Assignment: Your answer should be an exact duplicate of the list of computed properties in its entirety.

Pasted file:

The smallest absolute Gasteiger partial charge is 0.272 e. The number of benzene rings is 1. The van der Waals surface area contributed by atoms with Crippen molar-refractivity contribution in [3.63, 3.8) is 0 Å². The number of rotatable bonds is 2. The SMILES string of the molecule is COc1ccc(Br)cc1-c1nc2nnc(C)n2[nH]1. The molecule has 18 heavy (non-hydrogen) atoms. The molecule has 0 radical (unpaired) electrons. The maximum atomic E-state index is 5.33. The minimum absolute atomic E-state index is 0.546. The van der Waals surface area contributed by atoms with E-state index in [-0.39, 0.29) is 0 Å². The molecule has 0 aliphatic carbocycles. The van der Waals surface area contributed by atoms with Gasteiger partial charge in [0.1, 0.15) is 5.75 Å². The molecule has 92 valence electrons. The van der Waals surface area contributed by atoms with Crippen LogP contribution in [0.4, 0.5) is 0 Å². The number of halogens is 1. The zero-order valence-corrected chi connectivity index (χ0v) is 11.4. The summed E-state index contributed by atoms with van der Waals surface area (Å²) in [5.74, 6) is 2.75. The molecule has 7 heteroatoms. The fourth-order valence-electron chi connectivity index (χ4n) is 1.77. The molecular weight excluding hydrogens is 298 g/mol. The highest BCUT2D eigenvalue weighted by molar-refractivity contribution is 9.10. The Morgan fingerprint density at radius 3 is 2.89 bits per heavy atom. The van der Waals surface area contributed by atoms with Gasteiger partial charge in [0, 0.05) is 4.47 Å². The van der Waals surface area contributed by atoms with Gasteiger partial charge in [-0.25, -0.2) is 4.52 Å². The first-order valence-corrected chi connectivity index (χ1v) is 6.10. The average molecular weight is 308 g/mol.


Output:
The smallest absolute Gasteiger partial charge is 0.272 e. The number of benzene rings is 1. The van der Waals surface area contributed by atoms with Crippen molar-refractivity contribution in [3.63, 3.8) is 0 Å². The number of rotatable bonds is 2. The SMILES string of the molecule is COc1ccc(Br)cc1-c1nc2nnc(C)n2[nH]1. The molecule has 18 heavy (non-hydrogen) atoms. The molecule has 0 radical (unpaired) electrons. The maximum atomic E-state index is 5.33. The minimum absolute atomic E-state index is 0.546. The van der Waals surface area contributed by atoms with E-state index in [-0.39, 0.29) is 0 Å². The molecule has 0 aliphatic carbocycles. The van der Waals surface area contributed by atoms with Gasteiger partial charge in [0.1, 0.15) is 5.75 Å². The molecule has 92 valence electrons. The van der Waals surface area contributed by atoms with Crippen LogP contribution in [0.4, 0.5) is 0 Å². The number of halogens is 1. The zero-order valence-corrected chi connectivity index (χ0v) is 11.4. The summed E-state index contributed by atoms with van der Waals surface area (Å²) in [5.74, 6) is 2.75. The molecule has 7 heteroatoms. The fourth-order valence-electron chi connectivity index (χ4n) is 1.77. The molecular weight excluding hydrogens is 298 g/mol. The highest BCUT2D eigenvalue weighted by molar-refractivity contribution is 9.10. The Morgan fingerprint density at radius 3 is 2.89 bits per heavy atom. The van der Waals surface area contributed by atoms with Gasteiger partial charge in [0, 0.05) is 4.47 Å². The van der Waals surface area contributed by atoms with Gasteiger partial charge in [-0.25, -0.2) is 4.52 Å². The first-order valence-corrected chi connectivity index (χ1v) is 6.10. The average molecular weight is 308 g/mol.